Bits and pieces of things that caught my eye not only for my own interest, but enough to want to share with you, too…
Is it a dream of writers to be able to quit jobs and turn to writing books full time? For many, it certainly is, but of course, it just doesn’t work that way most of the time. Agent Carly Watters explains why we shouldn’t jump the gun, but to me, I have to say that keeping another job not only guarantees income, but also more stories. We need to keep ourselves in the real world for real stories and characters.
A couple of weeks ago, the TV version of Game of Thrones aired a highly controversial episode involving sexual assault. Many were upset because it was an unnecessary deviation from the book (although, with only the first book to guide me, was it that much? You can see my thoughts on that book here) and given my post earlier this week, I feel like it’s a useful thing to link out to author John Scalzi here who gives a refreshingly brief and clear take on using sexual assault for characterization or a plot point. Obviously sexual assault isn’t taboo in a story, but too often authors (especially male, but females are not exempt) use it as a lazy way to shock or create action.
Author David Bruns shared his takeaway moments from a StoryMasters seminar he attended that was led by Chris Vogler, James Scott Bell, and Don Maass. A couple bits that I enjoyed seeing were “Every scene is a transaction” and “Pet the Dog”. Check out why. 🙂
With BEA (BookExpo America) wrapping up and BookCon in full swing this weekend, more talk of diversity in publishing has made its way to the forefront, but understandably, authors of color are feeling frustrated that this conversation still requires so much work. Author Daniel José Older says “one sure sign that the conversation isn’t over yet: the fact that authors of color are still the most outspoken about the need for more diversity in publishing.” Shouldn’t we all be outspoken? Roxanne Gay noted also that once again, recommended reading lists for the summer from both NY Times and NPR feature all white authors. Both editors indicated that these lists were not meant to be “comprehensive”. This is a lazy response. Where in that “comprehensive” list would authors of color come in? I’d like to see it and I’d like to see critics realize how narrow their reading is if they can’t honestly put those authors of color in their top numbers.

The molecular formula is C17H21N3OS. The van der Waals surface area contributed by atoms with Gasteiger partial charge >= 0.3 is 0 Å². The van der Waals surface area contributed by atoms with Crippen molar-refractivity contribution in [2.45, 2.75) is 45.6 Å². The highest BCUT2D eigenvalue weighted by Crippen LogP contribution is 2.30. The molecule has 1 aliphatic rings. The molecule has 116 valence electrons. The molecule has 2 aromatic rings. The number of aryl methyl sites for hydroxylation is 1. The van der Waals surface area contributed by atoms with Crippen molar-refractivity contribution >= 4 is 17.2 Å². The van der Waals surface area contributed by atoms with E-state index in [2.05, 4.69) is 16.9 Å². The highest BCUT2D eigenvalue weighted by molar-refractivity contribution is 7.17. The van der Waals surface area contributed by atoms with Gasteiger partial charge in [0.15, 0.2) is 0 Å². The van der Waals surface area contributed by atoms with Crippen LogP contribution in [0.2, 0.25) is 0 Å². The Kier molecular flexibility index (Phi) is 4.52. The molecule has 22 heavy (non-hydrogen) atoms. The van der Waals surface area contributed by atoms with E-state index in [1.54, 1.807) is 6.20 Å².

Looking for a donation that will have impact? Well, lots of things will, but after reading this post by Kristen Cappy, I’m thinking that a positive way for me to encourage the #WeNeedDiverseBooks campaign is by providing my local library with the diverse books they don’t think to buy. She says “If books and stories change lives, if diverse books allow children of color to be seen and validated, then why is book purchasing not a major charitable action?” Check out her post about the book, New Shoes and value of history and entrepreneurship.
Reading and Writing Stuff:
I got a kick out of the opening of this post by author Maggie Stiefvater that mapped a faux dialogue between student and English teacher regarding the symbolism in a novel. “I think we’re just looking for stuff that isn’t there. The writer just put in an ocean because the book TAKES PLACE BY THE BEACH. And the rest was invented by evil English teachers.” Touché and so true, dear student. On the other hand, sometimes authors DO write things that are meant to have more meaning, that symbolize something, or that might carry a motif. Do I care if you will necessarily catch it? Nah, not if you still like the story. 🙂 So feel free to mock your English teachers, but don’t forget that they come by some of it honestly.
When considering #WeNeedDiverseBooks, let’s not forget about the LGBTQIA+ side of things, too (btw, I recently came upon a new acronym, MOGAI – Marginalized Orientations, Gender Alignments, and Intersex – thoughts? It sounds like this is meant to be a more inclusive one without having to worry about adding more letters.) Publisher’s Weekly published a great wish list by authors, editors, and bloggers on what they’d like to see in LGBTQ publishing.
The Time Traveler’s Wife, by Audrey Niffenegger
Video of the Week:
I read an article this week in our local paper about a production being put on at a St. Paul high school that provides a great storytelling experience for Karen refugees. Check out the article that explains it all in more detail here… a preview of it is in the video, below.